Why Lennar’s Focusing More on First-Time Buyers



Gross margins fell

In the second quarter, Lennar’s (LEN) gross margins fell 190 basis points sequentially to 22.7%. Last year, the first-quarter gross margins were 23.1%, a fall of 40 basis points. The year-over-year comparisons tell you much more than the sequential changes since homebuilding is very seasonal.

Interestingly, Lennar is committed to the first-time homebuyer and still guiding for gross margins of 23%–24% for 2016. Given that entry-level home pricing is lower, margins are typically lower, which shows that Lennar feels it can meet strong demand without cutting prices.

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Branching out into the hot rental market

We’re seeing a continuing trend in growth in multifamily construction with close to 1.3 million building permits. Lennar is building out its multifamily construction sector to take advantage of the hot rental market. Toll Brothers (TOL) is hitting this area as well but focusing more on urban luxury apartments.

Lennar isn’t the only builder increasing its focus on the first-time homebuyer. While starter homes may have lower margins, there’s a tremendous need for affordable housing. D.R. Horton (DHI) launched a new brand targeting entry-level buyers. KB Home (KBH) has exposure there as well.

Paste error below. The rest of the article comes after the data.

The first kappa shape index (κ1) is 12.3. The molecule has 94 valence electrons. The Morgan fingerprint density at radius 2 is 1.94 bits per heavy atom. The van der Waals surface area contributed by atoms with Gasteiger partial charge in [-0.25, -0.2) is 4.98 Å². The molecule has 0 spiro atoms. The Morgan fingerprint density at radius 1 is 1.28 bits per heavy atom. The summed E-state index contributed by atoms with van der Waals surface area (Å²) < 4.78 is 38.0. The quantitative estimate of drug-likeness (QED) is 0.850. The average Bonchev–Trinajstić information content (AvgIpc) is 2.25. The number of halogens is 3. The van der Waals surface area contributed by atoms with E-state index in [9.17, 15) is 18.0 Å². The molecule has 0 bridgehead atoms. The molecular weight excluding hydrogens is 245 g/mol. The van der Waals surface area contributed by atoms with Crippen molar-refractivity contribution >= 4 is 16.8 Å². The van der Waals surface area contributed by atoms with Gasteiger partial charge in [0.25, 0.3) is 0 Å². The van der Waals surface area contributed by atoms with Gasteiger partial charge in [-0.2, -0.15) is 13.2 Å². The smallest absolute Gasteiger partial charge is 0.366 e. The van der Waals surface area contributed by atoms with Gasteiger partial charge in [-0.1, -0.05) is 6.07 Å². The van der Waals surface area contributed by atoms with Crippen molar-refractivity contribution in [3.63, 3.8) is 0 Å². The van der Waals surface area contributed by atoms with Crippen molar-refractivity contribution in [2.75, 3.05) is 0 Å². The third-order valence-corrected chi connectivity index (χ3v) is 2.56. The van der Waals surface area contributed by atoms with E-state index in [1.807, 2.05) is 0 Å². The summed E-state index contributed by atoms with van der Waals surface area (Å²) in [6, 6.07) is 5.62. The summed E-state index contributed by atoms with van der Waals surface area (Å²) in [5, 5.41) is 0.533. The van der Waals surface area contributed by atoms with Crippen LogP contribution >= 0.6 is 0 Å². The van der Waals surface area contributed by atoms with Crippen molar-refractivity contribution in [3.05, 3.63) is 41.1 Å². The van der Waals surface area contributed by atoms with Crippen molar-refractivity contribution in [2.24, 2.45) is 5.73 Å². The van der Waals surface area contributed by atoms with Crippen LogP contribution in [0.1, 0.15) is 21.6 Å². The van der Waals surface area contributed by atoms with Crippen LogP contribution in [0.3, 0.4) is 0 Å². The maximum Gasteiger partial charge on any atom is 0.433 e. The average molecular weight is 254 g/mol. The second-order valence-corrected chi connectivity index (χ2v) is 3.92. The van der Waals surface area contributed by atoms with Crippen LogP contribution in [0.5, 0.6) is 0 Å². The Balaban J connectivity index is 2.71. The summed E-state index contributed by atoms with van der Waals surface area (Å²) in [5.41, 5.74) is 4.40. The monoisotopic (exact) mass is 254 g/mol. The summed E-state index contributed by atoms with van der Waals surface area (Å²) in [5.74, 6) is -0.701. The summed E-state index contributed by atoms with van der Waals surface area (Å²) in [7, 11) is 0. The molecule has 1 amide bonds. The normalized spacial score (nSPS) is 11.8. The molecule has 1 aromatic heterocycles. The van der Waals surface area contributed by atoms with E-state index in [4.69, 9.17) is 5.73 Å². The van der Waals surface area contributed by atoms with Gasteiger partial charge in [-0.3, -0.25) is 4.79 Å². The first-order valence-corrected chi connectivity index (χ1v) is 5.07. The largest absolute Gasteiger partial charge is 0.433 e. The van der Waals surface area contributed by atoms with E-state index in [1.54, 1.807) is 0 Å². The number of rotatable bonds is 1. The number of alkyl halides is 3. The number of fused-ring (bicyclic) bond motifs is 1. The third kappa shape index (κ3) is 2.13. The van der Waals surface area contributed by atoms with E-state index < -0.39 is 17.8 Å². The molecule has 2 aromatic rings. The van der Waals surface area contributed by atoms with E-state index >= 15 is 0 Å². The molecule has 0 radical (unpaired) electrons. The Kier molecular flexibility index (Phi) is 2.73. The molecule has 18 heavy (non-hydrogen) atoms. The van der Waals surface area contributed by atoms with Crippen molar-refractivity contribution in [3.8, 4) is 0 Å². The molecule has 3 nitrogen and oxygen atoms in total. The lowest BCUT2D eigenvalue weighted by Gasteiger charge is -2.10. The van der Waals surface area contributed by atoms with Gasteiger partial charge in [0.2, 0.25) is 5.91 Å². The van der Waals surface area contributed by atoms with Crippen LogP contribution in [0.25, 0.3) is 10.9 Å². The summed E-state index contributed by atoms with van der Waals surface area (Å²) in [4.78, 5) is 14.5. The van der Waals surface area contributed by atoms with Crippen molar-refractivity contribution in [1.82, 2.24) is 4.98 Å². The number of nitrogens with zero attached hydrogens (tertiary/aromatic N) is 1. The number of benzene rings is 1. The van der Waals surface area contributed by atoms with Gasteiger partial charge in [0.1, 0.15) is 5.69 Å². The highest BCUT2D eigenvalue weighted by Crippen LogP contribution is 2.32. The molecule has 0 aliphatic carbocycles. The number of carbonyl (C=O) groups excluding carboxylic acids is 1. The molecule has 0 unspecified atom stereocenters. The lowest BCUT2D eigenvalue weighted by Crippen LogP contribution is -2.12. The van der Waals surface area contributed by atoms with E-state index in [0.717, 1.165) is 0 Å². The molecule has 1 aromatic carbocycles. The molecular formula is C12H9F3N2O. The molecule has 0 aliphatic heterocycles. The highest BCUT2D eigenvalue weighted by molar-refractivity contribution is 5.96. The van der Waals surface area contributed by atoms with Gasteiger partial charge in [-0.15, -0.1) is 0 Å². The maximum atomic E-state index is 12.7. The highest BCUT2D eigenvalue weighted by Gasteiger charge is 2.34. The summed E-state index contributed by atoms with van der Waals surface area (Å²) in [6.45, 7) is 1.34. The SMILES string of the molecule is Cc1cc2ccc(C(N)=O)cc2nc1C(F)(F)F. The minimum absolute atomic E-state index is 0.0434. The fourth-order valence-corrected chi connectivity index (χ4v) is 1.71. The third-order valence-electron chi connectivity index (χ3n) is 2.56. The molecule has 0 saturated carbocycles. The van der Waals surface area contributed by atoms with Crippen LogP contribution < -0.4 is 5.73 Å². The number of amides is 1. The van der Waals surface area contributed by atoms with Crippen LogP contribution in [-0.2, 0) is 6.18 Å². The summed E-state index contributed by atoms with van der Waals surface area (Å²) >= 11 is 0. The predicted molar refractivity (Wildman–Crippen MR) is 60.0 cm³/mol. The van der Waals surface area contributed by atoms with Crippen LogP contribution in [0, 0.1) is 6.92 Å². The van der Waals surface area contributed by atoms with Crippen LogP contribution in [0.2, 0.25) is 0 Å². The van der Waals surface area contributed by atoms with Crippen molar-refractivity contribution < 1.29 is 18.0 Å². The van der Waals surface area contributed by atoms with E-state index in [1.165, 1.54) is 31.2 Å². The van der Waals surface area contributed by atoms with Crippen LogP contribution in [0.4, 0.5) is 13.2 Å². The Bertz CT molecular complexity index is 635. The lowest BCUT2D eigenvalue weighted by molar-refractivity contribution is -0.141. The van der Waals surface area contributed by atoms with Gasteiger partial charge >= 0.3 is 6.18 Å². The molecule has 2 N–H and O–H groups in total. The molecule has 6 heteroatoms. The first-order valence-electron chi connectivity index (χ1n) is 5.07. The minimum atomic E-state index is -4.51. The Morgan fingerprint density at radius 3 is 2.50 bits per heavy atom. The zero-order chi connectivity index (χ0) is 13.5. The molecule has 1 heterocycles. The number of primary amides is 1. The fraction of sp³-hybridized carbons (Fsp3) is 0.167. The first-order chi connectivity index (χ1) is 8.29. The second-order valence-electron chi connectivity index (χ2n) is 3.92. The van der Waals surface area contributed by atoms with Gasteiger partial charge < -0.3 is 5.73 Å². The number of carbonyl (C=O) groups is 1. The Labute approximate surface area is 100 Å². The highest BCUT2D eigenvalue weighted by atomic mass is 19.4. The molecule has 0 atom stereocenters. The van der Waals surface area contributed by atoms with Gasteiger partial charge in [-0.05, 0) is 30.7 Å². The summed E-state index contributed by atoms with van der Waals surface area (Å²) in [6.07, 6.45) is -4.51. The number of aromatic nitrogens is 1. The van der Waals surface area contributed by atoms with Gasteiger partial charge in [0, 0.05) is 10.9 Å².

Soon we’ll hear from PulteGroup (PHM). It’s a large, diversified builder with exposure at the lower price points. An alternative way to invest in the homebuilding sector is the SPDR S&P Homebuilders ETF (XHB) or the iShares U.S. Home Construction ETF (ITB).

Focus on the first-time homebuyer

Lennar is focusing on the high-end, first-time homebuyer and the move-up market, so its average selling prices remain higher than D.R. Horton or PulteGroup in addition to its geographic exposure.

Given the plight that Millennials find themselves in, many have become renters. Lennar has been building out its apartment strategy, and it benefited from good timing. Rents are soaring, and vacancies remain at historic lows. This approach is a good way for the company to take advantage of current conditions and wait for the first-time homebuyer to return.


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